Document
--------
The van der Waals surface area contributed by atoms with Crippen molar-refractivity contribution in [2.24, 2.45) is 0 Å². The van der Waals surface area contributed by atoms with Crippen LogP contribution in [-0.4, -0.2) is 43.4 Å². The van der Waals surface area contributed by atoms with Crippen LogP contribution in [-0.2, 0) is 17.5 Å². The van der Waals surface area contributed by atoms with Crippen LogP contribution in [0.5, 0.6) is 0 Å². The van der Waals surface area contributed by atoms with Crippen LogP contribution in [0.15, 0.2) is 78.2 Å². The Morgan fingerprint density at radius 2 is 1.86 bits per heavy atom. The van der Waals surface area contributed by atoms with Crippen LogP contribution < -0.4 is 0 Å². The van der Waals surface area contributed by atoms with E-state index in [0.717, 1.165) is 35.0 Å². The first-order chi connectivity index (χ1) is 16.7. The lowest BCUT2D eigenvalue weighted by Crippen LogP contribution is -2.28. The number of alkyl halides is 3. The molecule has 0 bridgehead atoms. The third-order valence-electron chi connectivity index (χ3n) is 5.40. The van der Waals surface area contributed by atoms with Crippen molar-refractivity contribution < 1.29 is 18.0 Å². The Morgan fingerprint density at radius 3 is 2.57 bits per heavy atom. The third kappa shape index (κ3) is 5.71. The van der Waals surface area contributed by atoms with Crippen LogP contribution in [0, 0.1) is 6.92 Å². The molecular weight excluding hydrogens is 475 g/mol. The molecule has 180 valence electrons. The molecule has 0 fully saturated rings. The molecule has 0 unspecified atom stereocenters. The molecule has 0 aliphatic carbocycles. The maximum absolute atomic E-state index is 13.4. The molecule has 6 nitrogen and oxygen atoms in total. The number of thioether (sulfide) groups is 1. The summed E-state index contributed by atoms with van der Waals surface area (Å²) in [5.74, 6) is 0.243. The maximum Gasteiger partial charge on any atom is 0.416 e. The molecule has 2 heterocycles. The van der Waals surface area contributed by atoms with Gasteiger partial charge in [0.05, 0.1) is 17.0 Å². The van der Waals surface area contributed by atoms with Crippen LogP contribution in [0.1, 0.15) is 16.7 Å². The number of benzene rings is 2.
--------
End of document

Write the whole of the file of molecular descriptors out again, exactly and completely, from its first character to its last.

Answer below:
The van der Waals surface area contributed by atoms with Crippen molar-refractivity contribution in [2.24, 2.45) is 0 Å². The van der Waals surface area contributed by atoms with Crippen LogP contribution in [-0.4, -0.2) is 43.4 Å². The van der Waals surface area contributed by atoms with Crippen LogP contribution in [-0.2, 0) is 17.5 Å². The van der Waals surface area contributed by atoms with Crippen LogP contribution in [0.5, 0.6) is 0 Å². The van der Waals surface area contributed by atoms with Crippen LogP contribution in [0.15, 0.2) is 78.2 Å². The Morgan fingerprint density at radius 2 is 1.86 bits per heavy atom. The van der Waals surface area contributed by atoms with Crippen LogP contribution < -0.4 is 0 Å². The van der Waals surface area contributed by atoms with E-state index in [0.717, 1.165) is 35.0 Å². The first-order chi connectivity index (χ1) is 16.7. The lowest BCUT2D eigenvalue weighted by Crippen LogP contribution is -2.28. The number of alkyl halides is 3. The molecule has 0 bridgehead atoms. The third-order valence-electron chi connectivity index (χ3n) is 5.40. The van der Waals surface area contributed by atoms with Crippen molar-refractivity contribution < 1.29 is 18.0 Å². The Morgan fingerprint density at radius 3 is 2.57 bits per heavy atom. The third kappa shape index (κ3) is 5.71. The van der Waals surface area contributed by atoms with Crippen LogP contribution in [0, 0.1) is 6.92 Å². The molecular weight excluding hydrogens is 475 g/mol. The molecule has 180 valence electrons. The molecule has 0 fully saturated rings. The molecule has 0 unspecified atom stereocenters. The molecule has 0 aliphatic carbocycles. The maximum absolute atomic E-state index is 13.4. The molecule has 6 nitrogen and oxygen atoms in total. The number of thioether (sulfide) groups is 1. The summed E-state index contributed by atoms with van der Waals surface area (Å²) in [5.74, 6) is 0.243. The maximum Gasteiger partial charge on any atom is 0.416 e. The molecule has 2 heterocycles. The van der Waals surface area contributed by atoms with Gasteiger partial charge in [0.05, 0.1) is 17.0 Å². The van der Waals surface area contributed by atoms with Crippen LogP contribution in [0.1, 0.15) is 16.7 Å². The number of benzene rings is 2.